It has long been self-evident that Henry James was thoroughly apolitical in any practical sense of the term. He did not involve himself in public affairs as such and hardly took more than passing notice of the Civil War, even though his two younger brothers, Wilkinson and Robertson James, served with distinguished records in the Union Army. Roughly a half century later, as if in mitigation of his previous indifference, Henry suffered most bitterly the effects of the First World War. He was active in Belgian Relief services and in other phases of the Allied Cause. In the year of his last illness, 1915, after some 40 years in England, he became a British subject.

Europe itself had long since become the locus not only of James’s consciousness, as realized in the remarkable art of his fiction, but also as formed in his finely tuned conscience as well. And yet, for James, the war was not so much a political as a socially calamitous event. But in the anguish of this event, he sought no political answers as far as the uncertain future was concerned. He never felt compelled to ask the necessary questions of his age; and though a man of no political party (Tory, of course, would have been the most appropriate party label), he was nevertheless a man who, more than anything else, espoused a classic stability of the social order.

In this cultural sense, Henry James was one of the most formidable conservatives of the age. He was, in the waning of one century, the prototypical social conservative and possibly the last of such before the general breakdown, at the beginning of the new century, would manifest itself in the seeming chaos of postwar arts and letters. As a writer whose primary gift was a prodigious amassing of wellordered words, James’s genius projected itself into a mere decade and a half of the new century in such a way as to force us to think of him as a modern novelist.

A sense of human complexity and the superlative style of his middle period were the means by which James would achieve this level of our awareness, especially insofar as a great style always contributes to preserving the integrity of social communication. At his best, he was never merely experimental for its own sake or given to an obsession with special or sometimes bizarre effects. The dominant quality clearly recognized in James by the late Flannery O’Connor was, in sum, his overriding “devotion to form”; and in this regard he was duly acknowledged as the Master by the best—or at least by the most nearly approachable—of his peers.

Still, with all this to the good, there remains an unsatisfied yearning to discover in what other ways James was—or was not—the complete conservative. In short, what was the nature of his conservatism? It seems unlikely that such a highly organized and complex English style, as James certainly had, could have evolved from solely reductive principles. If James had a passion for anything, it was—in his later years especially—for (1) a contrapuntal construct of language and (2) an almost salvific need for manners as a guarantee of privacy against the encroachments of an increasingly restive world. But, as Marion Montgomery points out in his excellent study Why Hawthorne Was Melancholy (Sherwood Sugden, 1984), “One does not find James concerned with the mystery upon which Miss O’Connor found manners to depend.” This is nothing less than that sacred mystery from which all modes of human behavior, whether as gestures of the moral impulse or as given maxims of conduct, are ultimately derived.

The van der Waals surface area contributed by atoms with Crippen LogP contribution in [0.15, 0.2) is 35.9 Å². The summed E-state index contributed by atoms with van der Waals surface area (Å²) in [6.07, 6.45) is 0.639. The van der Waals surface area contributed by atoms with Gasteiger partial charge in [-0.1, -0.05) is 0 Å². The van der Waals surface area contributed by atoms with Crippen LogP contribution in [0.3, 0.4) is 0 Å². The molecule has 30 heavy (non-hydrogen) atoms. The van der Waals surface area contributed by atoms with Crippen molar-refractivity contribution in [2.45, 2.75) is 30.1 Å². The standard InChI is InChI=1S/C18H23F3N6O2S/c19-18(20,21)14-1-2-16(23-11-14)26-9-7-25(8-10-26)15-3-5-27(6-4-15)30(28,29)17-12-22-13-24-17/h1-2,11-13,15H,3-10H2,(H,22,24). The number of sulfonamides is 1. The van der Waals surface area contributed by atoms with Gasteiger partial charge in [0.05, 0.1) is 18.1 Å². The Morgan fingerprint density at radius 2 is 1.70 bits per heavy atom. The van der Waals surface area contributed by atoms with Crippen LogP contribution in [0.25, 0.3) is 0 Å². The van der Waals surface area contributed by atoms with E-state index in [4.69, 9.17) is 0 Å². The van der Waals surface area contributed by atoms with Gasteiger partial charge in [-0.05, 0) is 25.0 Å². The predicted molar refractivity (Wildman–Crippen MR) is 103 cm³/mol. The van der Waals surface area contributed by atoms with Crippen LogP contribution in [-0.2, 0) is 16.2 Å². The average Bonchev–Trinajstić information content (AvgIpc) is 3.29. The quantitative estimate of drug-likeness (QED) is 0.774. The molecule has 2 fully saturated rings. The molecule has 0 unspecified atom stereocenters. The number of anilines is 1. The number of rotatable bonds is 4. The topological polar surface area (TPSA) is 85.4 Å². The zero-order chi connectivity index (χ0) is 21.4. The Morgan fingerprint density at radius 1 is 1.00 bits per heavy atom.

The point of inquiry, quite bluntly, is whether Henry James had an essentially religious nature; and if so, did it to any appreciable extent influence his writings? To what extent, moreover, did James manage to shed the Swedenborgian influences of Henry James Sr.? In fact, there are all kinds of critical testimonies which would deny him any religious orientation. P.O. Mathiessen contrasted James with Hawthorne, whose “general vision of evil came to him directly from theological tradition.” James, on the other hand, was very early on liberated from orthodoxy by his father’s insistence on educating his elder sons to “have their ethics cleared from any restrictions of dogma.”

Whatever his sympathies, James would never subscribe to a creed. It was T.S. Eliot who said, in one of those utterances which seem to suggest more than they actually say, that James “had a mind so fine that no idea could violate it.” This is not conservatism, however. It is angelism. It is Emersonian, and James himself knew better than to subscribe to any such notion. For instance, of the three great Concord worthies—Emerson, Thoreau, and Hawthorne—it was, of course, with Hawthorne that James, creatively speaking, had formed a striking and abiding affinity. He acquired from Hawthorne a highly developed moral sense, but still recognized no authoritative source from which it derived—other than that which had to do with good taste and especially with a sense of decency as the inviolate tenet of acceptable human behavior.